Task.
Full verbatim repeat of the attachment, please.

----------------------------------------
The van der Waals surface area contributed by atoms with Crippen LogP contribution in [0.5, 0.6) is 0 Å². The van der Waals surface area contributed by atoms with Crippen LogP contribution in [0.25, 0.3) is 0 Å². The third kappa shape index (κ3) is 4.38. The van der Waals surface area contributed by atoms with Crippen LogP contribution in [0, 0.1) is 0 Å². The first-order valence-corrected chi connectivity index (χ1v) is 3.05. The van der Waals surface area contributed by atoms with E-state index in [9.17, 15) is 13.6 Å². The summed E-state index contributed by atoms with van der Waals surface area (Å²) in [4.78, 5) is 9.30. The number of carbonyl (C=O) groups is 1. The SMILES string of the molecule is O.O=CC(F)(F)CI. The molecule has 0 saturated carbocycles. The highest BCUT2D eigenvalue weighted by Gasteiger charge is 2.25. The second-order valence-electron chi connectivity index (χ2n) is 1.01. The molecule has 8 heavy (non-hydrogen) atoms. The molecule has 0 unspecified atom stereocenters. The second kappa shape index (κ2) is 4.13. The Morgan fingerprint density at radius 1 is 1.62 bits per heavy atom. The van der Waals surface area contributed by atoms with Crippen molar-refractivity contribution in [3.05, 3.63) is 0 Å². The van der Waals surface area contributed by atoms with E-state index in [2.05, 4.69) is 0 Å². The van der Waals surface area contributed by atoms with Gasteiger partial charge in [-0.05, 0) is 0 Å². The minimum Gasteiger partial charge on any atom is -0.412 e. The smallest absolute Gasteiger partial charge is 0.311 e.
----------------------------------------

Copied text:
The van der Waals surface area contributed by atoms with Crippen LogP contribution in [0.5, 0.6) is 0 Å². The van der Waals surface area contributed by atoms with Crippen LogP contribution in [0.25, 0.3) is 0 Å². The third kappa shape index (κ3) is 4.38. The van der Waals surface area contributed by atoms with Crippen LogP contribution in [0, 0.1) is 0 Å². The first-order valence-corrected chi connectivity index (χ1v) is 3.05. The van der Waals surface area contributed by atoms with E-state index in [9.17, 15) is 13.6 Å². The summed E-state index contributed by atoms with van der Waals surface area (Å²) in [4.78, 5) is 9.30. The number of carbonyl (C=O) groups is 1. The SMILES string of the molecule is O.O=CC(F)(F)CI. The molecule has 0 saturated carbocycles. The highest BCUT2D eigenvalue weighted by Gasteiger charge is 2.25. The second-order valence-electron chi connectivity index (χ2n) is 1.01. The molecule has 8 heavy (non-hydrogen) atoms. The molecule has 0 unspecified atom stereocenters. The second kappa shape index (κ2) is 4.13. The Morgan fingerprint density at radius 1 is 1.62 bits per heavy atom. The van der Waals surface area contributed by atoms with Crippen molar-refractivity contribution in [3.05, 3.63) is 0 Å². The van der Waals surface area contributed by atoms with E-state index in [2.05, 4.69) is 0 Å². The van der Waals surface area contributed by atoms with Gasteiger partial charge in [-0.05, 0) is 0 Å². The minimum Gasteiger partial charge on any atom is -0.412 e. The smallest absolute Gasteiger partial charge is 0.311 e.